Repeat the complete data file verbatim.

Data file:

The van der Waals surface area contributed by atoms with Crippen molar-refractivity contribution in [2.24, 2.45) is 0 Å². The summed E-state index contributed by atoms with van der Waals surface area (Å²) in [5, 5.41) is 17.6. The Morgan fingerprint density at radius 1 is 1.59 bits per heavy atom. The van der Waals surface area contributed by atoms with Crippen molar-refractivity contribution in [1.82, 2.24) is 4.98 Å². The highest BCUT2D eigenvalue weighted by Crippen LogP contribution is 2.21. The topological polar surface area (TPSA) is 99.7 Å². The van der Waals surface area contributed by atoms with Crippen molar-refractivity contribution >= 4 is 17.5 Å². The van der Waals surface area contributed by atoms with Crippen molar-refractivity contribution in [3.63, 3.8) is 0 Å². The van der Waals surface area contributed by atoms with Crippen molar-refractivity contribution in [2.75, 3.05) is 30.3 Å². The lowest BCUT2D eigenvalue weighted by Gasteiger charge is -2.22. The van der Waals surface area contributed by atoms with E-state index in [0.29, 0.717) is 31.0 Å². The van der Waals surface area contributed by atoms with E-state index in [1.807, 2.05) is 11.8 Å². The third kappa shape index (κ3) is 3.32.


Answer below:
The van der Waals surface area contributed by atoms with Crippen molar-refractivity contribution in [2.24, 2.45) is 0 Å². The summed E-state index contributed by atoms with van der Waals surface area (Å²) in [5, 5.41) is 17.6. The Morgan fingerprint density at radius 1 is 1.59 bits per heavy atom. The van der Waals surface area contributed by atoms with Crippen molar-refractivity contribution in [1.82, 2.24) is 4.98 Å². The highest BCUT2D eigenvalue weighted by Crippen LogP contribution is 2.21. The topological polar surface area (TPSA) is 99.7 Å². The van der Waals surface area contributed by atoms with Crippen molar-refractivity contribution >= 4 is 17.5 Å². The van der Waals surface area contributed by atoms with Crippen molar-refractivity contribution in [3.63, 3.8) is 0 Å². The van der Waals surface area contributed by atoms with Crippen molar-refractivity contribution in [2.75, 3.05) is 30.3 Å². The lowest BCUT2D eigenvalue weighted by Gasteiger charge is -2.22. The van der Waals surface area contributed by atoms with E-state index in [0.29, 0.717) is 31.0 Å². The van der Waals surface area contributed by atoms with E-state index in [1.807, 2.05) is 11.8 Å². The third kappa shape index (κ3) is 3.32.